[cap-talk] Capabilities and Freedom vs. Safety
Jonathan S. Shapiro
shap at eros-os.com
Thu Jul 26 12:35:25 EDT 2007
On Thu, 2007-07-26 at 14:01 +0100, Toby Murray wrote:
> On Thu, 2007-07-26 at 00:09 -0400, Jonathan S. Shapiro wrote:
> > Another way to look at this is that the safety property serves as a
> > litmus test. In a system that satisfies the safety property, it is
> > possible to know that some sensitive right is only accessible to some
> > particular (set of) programs. As a design matter, this allows you to
> > focus your attention on those programs when trying to manage that
> > sensitive access right.
> By "right" I presume you mean "permission". If so, could we adopt that
> terminology. If you mean something else, could you please clarify.
I used the term "right" in this context because that is the term used in
most of the formal literature in this area, but yes, in the lexicon of
this list a "right" should be taken to mean a "permission".
> None of this helps when we move from considering perission to authority,
> however. The best work on the safety problem (such as Fred Spiessens'
> SCOLL) fails to adequately reason about authority.
Yes and know. Failing the safety test tells us that authority control is
impossible. Passing the safety test tells us that authority control
*may* be possible. The confinement verification proof is a proof about
the upper bound of reachable permission, which is to say: authority.
> > Conversely, the proof shows that in all of the commodity systems in
> > current deployment, no such focus of attention is possible. It is silly
> > to worry about whether the behavior of some particular program w.r.t.
> > some right 'r' is sensible when *every* program is in a position to
> > abuse that right.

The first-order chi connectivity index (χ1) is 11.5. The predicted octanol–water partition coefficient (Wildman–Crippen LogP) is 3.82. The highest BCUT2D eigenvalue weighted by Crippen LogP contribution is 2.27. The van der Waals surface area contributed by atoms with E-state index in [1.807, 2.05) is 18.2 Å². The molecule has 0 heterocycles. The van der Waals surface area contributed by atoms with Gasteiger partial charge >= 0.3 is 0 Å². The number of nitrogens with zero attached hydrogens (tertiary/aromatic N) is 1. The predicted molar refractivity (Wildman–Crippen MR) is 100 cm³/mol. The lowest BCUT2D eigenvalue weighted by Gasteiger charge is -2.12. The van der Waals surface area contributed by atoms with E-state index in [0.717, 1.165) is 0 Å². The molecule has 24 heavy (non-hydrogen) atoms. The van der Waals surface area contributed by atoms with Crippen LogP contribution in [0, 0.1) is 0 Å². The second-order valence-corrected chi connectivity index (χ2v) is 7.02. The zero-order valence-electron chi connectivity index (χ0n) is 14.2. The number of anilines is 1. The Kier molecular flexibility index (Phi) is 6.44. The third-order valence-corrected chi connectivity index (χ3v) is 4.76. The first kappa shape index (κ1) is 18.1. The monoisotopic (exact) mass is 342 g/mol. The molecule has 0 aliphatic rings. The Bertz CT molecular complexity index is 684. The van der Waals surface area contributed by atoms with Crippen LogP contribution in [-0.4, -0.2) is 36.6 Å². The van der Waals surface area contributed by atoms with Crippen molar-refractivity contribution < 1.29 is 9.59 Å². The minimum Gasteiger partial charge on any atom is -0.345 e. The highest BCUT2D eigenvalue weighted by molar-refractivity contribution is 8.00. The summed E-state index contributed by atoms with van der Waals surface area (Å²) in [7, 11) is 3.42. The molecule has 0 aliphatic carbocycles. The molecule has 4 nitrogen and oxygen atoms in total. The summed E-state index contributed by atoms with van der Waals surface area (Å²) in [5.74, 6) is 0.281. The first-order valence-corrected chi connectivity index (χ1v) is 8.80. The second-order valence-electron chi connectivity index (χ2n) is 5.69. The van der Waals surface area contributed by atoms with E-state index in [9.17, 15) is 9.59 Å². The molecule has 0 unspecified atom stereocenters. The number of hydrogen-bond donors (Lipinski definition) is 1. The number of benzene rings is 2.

> Could you elaborate on how the proof (by which I presume you mean HRU
> but again if I've assumed wrong or lost the thread then please correct
> me) shows this? Current commodity systems certainly are more restrictive
> than those covered by the general HRU undecideability result.
Last point first: I disagree strongly that current systems are more
restrictive. The Windows access control model is modeled fairly
accurately in the HRU paper, as are classical UNIX permissions.
Modern linux is a more interesting beast because of the introduction of
SELinux. The *goal* of SElinux was to support RBAC, which is a
safety-enforceable scheme. The specific implementation of SELinux is
known to have significant holes and has never (to my knowledge) been
In light of this, I believe that the conclusions of HRU hold very well
for current commodity systems. The HRU undecidability result isn't the
part that should worry us. The part that should worry us is that all
*finite* systems (which is to say: all systems observed in the real
world) are decidable, and for the access models used in current
commodity systems, the safety property is known to be false.
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